ERIC Number: ED485185
Record Type: Non-Journal
Publication Date: 2004-Sep
Closing the Gap: High Achievement for Students of Color. AERA Research Points, Volume 2, Issue 3, Fall 2004
Gordon, Edmund W.
American Educational Research Association
This year marks the 50th anniversary of the U.S. Supreme Court's landmark Brown v. Board of Education school desegregation decision. Yet despite half a century of efforts to improve educational opportunities for African American students and other minorities, a large achievement gap persists. By 12th grade, the average African American and Hispanic student can only do math and read as well as a white eighth grader. In addition, high school completion rates remain markedly lower for students of color. Substantial research has tried to explain the test score gap. We know that it begins early; for example, there is a significant gap in vocabulary knowledge even as children enter school. This confirms earlier findings that family and community differences have a significant impact on student achievement. While the overall numbers can be daunting, there is evidence that the achievement gap can be reduced. One recent study based on national data found that between fourth and eighth grade, African American and Hispanic children's gains in reading exceeded those of white children. What can schools do? Although we do not have carefully controlled studies, a number of programs that have been sufficiently documented suggest successful practices.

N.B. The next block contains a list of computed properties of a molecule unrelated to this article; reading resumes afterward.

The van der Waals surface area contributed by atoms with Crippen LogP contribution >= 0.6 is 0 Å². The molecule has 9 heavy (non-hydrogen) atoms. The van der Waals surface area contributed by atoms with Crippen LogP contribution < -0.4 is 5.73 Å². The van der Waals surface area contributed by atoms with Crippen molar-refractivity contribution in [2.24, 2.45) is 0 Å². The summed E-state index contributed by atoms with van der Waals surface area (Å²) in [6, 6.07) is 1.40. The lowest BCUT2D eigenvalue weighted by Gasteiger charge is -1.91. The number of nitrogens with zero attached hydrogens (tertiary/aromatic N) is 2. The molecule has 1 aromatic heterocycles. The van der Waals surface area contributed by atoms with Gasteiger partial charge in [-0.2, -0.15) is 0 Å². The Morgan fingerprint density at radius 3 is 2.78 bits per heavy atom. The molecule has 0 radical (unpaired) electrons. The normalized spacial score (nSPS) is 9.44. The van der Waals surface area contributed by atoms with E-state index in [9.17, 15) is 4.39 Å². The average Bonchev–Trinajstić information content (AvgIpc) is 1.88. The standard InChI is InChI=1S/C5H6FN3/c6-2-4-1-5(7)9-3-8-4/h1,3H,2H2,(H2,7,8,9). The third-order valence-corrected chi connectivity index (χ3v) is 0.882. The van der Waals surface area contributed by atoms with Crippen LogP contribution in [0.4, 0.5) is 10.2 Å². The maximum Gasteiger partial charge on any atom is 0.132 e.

Descriptors: Graduation, High Achievement, Minority Group Children, Academic Achievement, High Risk Students, Elementary Secondary Education, Racial Differences, Educational Environment
American Educational Research Association, 1230 17th Street, NW Washington, DC 20036. Tel :202-223-9485; Fax: 202-775-1824; Web site: www.aera.net.
Publication Type: Reports - Research
Education Level: Elementary Secondary Education
Authoring Institution: American Educational Research Association, Washington, DC.